Oral Cancer Symptoms; 13 Signs of Mouth Cancer

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Mouth cancer refers to uncontrollable growth of cells in any area of the mouth. Gums, cheek, the floor of the mouth, gingiva, and tongue are the most common places that can be affected by mouth cancer. It should be diagnosed and treated early in order to ward off from serious complications. There are certain risk factors that predispose patients to mouth cancer.

Mouth cancer occurs most commonly in men above 40 years of age. Heavy consumption of alcohol, smoking and betel quid increase the likelihood of developing oral cancer. 80% of the victims of mouth cancer are chronic smokers, and around 70% of people who develop mouth cancer are alcoholics. Males are more prone to develop this disease than their female counterparts.

Unfortunately, mouth cancer is highly likely to be diagnosed in an advanced stage, and that is why the survival rate of patients suffering from mouth cancer is very low. Bleeding, sore ulcer, dysphagia, white or red patches, unexplained growth, and painful chewing are some of the main symptoms of this disease.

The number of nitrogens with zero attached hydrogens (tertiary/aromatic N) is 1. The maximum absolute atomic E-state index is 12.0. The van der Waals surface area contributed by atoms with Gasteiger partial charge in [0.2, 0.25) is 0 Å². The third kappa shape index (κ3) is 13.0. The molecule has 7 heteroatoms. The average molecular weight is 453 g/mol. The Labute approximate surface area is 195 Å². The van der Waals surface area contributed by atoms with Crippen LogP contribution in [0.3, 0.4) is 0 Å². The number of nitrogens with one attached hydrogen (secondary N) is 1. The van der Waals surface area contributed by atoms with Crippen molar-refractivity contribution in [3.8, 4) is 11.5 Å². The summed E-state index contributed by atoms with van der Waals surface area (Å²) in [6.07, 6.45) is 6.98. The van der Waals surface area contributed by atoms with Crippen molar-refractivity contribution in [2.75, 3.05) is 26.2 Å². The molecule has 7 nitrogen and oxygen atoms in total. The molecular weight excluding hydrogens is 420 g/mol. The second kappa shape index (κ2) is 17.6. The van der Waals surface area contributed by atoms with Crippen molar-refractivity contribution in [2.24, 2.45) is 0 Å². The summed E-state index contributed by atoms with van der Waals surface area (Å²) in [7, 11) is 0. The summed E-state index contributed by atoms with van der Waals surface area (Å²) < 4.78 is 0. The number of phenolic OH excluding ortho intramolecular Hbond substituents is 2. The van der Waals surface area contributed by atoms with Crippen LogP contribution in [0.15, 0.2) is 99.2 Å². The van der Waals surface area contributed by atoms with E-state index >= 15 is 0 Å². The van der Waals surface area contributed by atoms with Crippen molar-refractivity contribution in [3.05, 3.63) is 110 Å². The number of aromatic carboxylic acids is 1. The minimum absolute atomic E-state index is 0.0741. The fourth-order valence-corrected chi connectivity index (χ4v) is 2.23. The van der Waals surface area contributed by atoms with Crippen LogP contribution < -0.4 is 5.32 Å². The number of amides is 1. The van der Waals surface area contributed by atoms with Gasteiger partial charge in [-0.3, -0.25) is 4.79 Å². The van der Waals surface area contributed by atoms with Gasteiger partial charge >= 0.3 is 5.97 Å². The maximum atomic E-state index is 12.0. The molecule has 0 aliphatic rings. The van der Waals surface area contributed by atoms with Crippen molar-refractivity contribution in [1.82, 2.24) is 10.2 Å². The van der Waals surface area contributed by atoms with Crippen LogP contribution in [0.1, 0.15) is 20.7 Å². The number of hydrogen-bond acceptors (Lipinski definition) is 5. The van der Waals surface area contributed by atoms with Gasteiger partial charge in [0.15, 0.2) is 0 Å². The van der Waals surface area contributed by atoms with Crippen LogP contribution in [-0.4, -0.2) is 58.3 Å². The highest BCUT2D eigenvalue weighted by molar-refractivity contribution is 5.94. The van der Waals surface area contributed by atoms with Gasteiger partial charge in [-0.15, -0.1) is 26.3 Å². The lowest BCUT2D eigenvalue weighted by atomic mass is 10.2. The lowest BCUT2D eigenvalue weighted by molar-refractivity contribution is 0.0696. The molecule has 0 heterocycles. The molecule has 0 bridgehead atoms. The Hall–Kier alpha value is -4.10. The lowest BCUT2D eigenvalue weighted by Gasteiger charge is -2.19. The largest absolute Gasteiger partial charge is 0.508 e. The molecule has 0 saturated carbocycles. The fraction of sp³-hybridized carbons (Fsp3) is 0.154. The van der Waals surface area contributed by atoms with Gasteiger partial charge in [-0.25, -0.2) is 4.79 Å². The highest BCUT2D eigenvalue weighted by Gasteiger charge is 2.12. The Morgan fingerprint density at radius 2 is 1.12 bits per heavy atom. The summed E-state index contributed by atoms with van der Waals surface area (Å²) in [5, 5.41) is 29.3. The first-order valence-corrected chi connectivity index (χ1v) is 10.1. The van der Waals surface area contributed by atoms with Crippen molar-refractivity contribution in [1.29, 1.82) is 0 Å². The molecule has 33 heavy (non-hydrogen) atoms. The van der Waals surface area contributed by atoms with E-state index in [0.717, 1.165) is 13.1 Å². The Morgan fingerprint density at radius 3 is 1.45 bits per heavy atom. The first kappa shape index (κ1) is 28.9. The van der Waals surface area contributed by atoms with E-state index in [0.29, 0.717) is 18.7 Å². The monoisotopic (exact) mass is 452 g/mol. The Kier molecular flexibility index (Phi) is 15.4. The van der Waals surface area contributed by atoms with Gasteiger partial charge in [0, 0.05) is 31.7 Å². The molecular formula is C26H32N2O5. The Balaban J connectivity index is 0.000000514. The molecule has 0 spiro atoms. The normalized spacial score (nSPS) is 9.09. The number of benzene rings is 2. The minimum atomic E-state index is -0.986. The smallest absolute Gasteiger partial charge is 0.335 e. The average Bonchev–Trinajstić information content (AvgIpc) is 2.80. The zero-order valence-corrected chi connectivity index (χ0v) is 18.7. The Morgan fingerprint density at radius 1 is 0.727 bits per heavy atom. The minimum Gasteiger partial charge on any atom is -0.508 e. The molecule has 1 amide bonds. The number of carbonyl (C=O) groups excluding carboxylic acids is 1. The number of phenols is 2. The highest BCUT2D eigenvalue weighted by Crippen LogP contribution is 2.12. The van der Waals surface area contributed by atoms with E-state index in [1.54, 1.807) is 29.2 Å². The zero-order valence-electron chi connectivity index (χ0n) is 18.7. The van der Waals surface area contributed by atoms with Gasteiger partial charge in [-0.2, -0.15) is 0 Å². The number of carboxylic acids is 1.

The patient can be cured entirely if he is diagnosed and managed in an early stage of the disease. Mouth cancer of the lips and tongue have a better prognosis. On the other hand, cancer affecting gingiva, gums, the floor of the mouth and soft palate have a poor outlook. It is highly advised to have a dental checkup once a year as your dentist can locate any abnormal growth or patch that can ultimately transform into malignant cancer.

1Sore mouth ulcer

An ulcer is a broken lining of the mouth. Ulcers in mouth cancer are generally non-healing. They are usually single in number and can be easily differentiated from ulcers due to other causes like trauma, stress, anemia and a sharp tooth. If an ulcer lasts for more than three weeks, it is considered an alarming sign, and you should consult a health professional as soon as possible.

Heaving smoking and drinking can predispose you to develop these cancerous lesions. Most of the time, these ulcers develop under the tongue, but they can develop at any place of the mouth. Most of them are painful, but some mouth cancer patients may also report painless mouth ulcers. Rush to your doctor immediately if you detect a prolonged soreness in any area of your mouth. Your doctor can diagnose the condition with proper inspection of the oral cavity. A biopsy might be taken from the suspected lesion to rule out cancer. Surgery is an option to treat an early stage of the disease, but it is combined with radiation to treat an advanced stage of mouth cancer.

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